- Power Electronics Tutorial
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- Silicon Controlled Rectifier
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- Power Electronics - IGBT
- Power Electronics - MOSFET
- Solved Example
- Phase Controlled Converters
- Power Electronics - Pulse Converters
- Effect of Source Inductance
- Performance Parameters
- Reactive Power Control of Converters
- Power Electronics - Dual Converters
- Solved Example
- DC to DC Converters
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- DC Converters Solved Example
- AC to DC Converters
- Single Phase AC Voltage Controllers
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Power Electronics - Pulse Converters
Phase Controlled Converter
A phase controlled converter converts AC to DC energy (line commutated). In other words, it is used in the conversion of fixed-frequency and fixed-voltage AC power into variable DC voltage output. It is expressed as
Fixed Input − Voltage, frequency and AC power
Variable output − DC voltage output
The AC input voltage that goes into a converter is normally at fixed RMS (root mean square) and fixed frequency. The inclusion of phase-controlled thyristors in the converter ensures that a variable DC output voltage is obtained. This is made possible by altering the phase angle at which the thyristors are triggered. As a result, a pulsating waveform of the load current is obtained.
During the input supply half cycle, the thyristor is in forward bias and is switched ON via the application of sufficient gate pulse (trigger). Current starts to flow once the thyristor has been switched ON, that is, at a point ωt=α to point ωt=β. The moment the load current drops to zero, the thyristor switches OFF as a result of line (natural) commutation.
There are a number of power converters that utilize natural commutation. These include −
- AC to DC converters
- AC to AC converters
- AC voltage controllers
The above power converters will be explained in the next chapters in this tutorial.
2- Pulse Converter
A 2-phase pulse converter, also known as a level 2 pulse width modulator (PWM) generator, is used to generate pulses for pulse width modulation converters that are carrier based. It does this by utilizing level-two topology. This block controls switching devices for control purposes like IGBTs and FETs that exist in three types of converters namely −
- 1 arm (single phase half bridge)
- 2 arms (single phase full bridge)
- 3 arms ( three phase bridge)
The reference input signal in a 2-pulse converter is compared to a carrier. If the reference input signal is more than the carrier, the pulse equals to 1 for the upper device and 0 for the lower device.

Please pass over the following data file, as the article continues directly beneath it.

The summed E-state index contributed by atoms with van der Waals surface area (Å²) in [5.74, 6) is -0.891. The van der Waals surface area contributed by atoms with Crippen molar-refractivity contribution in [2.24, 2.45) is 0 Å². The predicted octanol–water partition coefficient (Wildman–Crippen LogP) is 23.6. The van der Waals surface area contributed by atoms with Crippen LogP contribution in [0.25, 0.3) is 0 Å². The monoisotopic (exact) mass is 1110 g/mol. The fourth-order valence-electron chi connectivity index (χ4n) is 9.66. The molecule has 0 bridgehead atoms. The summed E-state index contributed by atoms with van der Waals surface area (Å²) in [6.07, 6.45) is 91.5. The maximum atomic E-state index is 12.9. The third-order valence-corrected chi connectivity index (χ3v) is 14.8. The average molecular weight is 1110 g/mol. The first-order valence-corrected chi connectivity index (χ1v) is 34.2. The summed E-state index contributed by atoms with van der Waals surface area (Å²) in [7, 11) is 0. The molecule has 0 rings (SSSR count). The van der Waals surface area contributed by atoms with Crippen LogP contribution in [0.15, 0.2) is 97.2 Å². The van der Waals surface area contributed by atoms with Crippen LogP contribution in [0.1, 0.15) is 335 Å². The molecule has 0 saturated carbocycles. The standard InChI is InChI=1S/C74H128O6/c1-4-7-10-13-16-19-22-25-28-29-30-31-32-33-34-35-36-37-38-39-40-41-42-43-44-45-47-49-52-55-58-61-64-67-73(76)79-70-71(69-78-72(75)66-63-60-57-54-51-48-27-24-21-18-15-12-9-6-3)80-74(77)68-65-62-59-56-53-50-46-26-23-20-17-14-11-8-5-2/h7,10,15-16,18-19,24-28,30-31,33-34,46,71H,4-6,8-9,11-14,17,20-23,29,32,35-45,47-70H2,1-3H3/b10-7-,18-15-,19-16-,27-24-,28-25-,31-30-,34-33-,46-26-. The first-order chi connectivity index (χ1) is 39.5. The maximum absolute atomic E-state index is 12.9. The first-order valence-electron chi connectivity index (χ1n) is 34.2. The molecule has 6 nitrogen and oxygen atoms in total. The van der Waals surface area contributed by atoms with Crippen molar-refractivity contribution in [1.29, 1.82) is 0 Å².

In order to control a device with a single-phase full bridge (2 arms), it is necessary to apply unipolar or bipolar pulse width modulation. In unipolar modulation each of the two arms is independently controlled. A second reference input signal is generated internally through a shift in initial reference point by 180°
When the bipolar PWM is applied, the state of the lower switching device in the second single phase full bridge is similar to the upper switch in the first single phase full bridge device. Using a unipolar modulation leads to smooth AC waveforms while the bipolar modulation results in less varying voltage.
Consider a three-phase 3-pulse converter, where each of the thyristor is in conduction mode during the third of the supply cycle. The earliest time a thyristor is triggered into conduction is at 30° in reference to the phase voltage.
Its operation is explained using three thyristors and three diodes. When the thyristors T1, T2 and T3 are replaced by diodes D1, D2 and D3, conduction will begin at angle 30° in respect to the phase voltages uan, ubn and ucn respectively. Therefore, the firing angle α is measured initially at 30° in reference to the phase voltage corresponding to it.
The current can only flow in one direction through the thyristor, which is similar to inverter mode of functioning where power flows from the DC side to the AC side. In addition, the voltage in the thyristors is controlled by controlling the firing angle. This is achieved when α = 0(possible in a rectifier). Thus, the 3-pulse converter acts as an inverter and a rectifier.
The figure below shows a six-pulse bridge controlled converter connected to a three-phase source. In this converter, the number of pulses is twice that of phases, that is p = 2m. Using the same converter configuration, it is possible to combine two bridges of the six-pulse to obtain a twelve or more pulses converter.
When commutation is not available, two diodes will conduct at any particular time. Furthermore, to obtain a voltage drop across the load, two diodes must be at positioned at opposite legs of the bridge. For example, diodes 3 and 6 cannot be ON at the same time. Therefore, the voltage drop across the DC load is a combination of line voltage VL from the three-phase source.
It is important to note that more the number of pulses, the greater the utilization of the converter. In addition, the fewer the number of pulses the lesser the utilization of the converter.